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Home > A rapid review of measures to support people in isolation or quarantine during the Covid-19 pandemic and the effectiveness of such measures.

Cardwell, Karen and O'Neill, Sinéad M and Tyner, Barrie and Broderick, Natasha and O'Brien, Kirsty and Smith, Susan M and Harrington, Patricia and Ryan, Mairin and O'Neill, Michelle (2021) A rapid review of measures to support people in isolation or quarantine during the Covid-19 pandemic and the effectiveness of such measures. Reviews in Medical Virology, Early online, e2244. doi: 10.1002/rmv.2244..

External website: https://onlinelibrary.wiley.com/doi/10.1002/rmv.22...

This rapid review aimed to identify measures available to support those in isolation or quarantine during the coronavirus disease 2019 (Covid-19) pandemic, and determine their effectiveness in improving adherence to these recommendations and or reducing transmission. The rapid review consisted of two elements, the first was a review of guidance published by national and international agencies relating to measures to support those in isolation (due to case status) or quarantine (due to close contact status) during the Covid-19 pandemic.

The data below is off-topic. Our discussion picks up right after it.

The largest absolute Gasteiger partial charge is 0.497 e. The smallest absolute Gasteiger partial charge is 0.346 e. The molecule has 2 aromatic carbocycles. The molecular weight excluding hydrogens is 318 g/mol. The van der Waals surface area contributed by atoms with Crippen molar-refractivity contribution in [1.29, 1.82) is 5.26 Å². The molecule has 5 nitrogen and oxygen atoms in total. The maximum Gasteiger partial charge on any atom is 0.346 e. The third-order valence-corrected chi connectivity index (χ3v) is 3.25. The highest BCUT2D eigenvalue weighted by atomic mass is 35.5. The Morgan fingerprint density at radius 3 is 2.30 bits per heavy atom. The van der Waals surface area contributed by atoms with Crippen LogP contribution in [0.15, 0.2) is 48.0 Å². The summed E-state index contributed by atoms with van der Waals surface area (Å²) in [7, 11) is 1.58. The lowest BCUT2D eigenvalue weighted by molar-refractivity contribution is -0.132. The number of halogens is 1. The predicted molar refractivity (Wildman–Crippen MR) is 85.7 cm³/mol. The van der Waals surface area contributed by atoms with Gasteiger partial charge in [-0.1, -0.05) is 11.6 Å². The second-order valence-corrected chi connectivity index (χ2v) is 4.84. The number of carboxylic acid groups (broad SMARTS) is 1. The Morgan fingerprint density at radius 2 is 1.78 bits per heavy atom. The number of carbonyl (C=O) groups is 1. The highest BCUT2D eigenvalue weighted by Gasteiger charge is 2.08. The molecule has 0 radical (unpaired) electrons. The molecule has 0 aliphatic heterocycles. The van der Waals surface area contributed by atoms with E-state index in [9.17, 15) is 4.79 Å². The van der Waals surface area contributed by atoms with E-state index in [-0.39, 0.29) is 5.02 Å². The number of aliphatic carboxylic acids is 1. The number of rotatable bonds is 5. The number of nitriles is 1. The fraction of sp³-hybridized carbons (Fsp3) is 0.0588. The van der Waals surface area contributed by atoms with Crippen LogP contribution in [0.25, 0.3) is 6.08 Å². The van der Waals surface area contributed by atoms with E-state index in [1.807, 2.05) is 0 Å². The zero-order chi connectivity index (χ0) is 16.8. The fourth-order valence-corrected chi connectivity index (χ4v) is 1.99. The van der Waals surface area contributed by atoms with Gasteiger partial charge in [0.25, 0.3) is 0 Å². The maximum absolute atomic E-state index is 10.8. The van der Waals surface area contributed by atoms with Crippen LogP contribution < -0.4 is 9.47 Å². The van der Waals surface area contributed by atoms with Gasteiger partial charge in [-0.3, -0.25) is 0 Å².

Five categories of support measures were identified in the international guidance, they were: Psychological, addiction and safety supports, Essential supplies, Financial aid, Information provision and Enforcement. The second element was a rapid literature review of the effectiveness of measures used to support individuals in isolation or quarantine during any pandemic or epidemic setting, due to respiratory pathogens. A systematic search of published peer-reviewed articles and nonpeer-reviewed pre-prints was undertaken from 1 January 2000 to 26 January 2021. Two Australian publications met the inclusion criteria, both based on data from a survey undertaken during the 2009 H1N1 pandemic. The first reported that 55% of households were fully compliant with quarantine recommendations, and that there was increased compliance reported in households that understood what they were meant to do compared with those who reported that they did not (odds ratio [OR]: 2.27, 95% confidence interval [CI]: 1.35-3.80). The second reported that access to paid sick and or carer's leave did not predict compliance with quarantine recommendations (OR: 2.07, 95% CI: 0.82-5.23). Neither reported on reduction in transmission.


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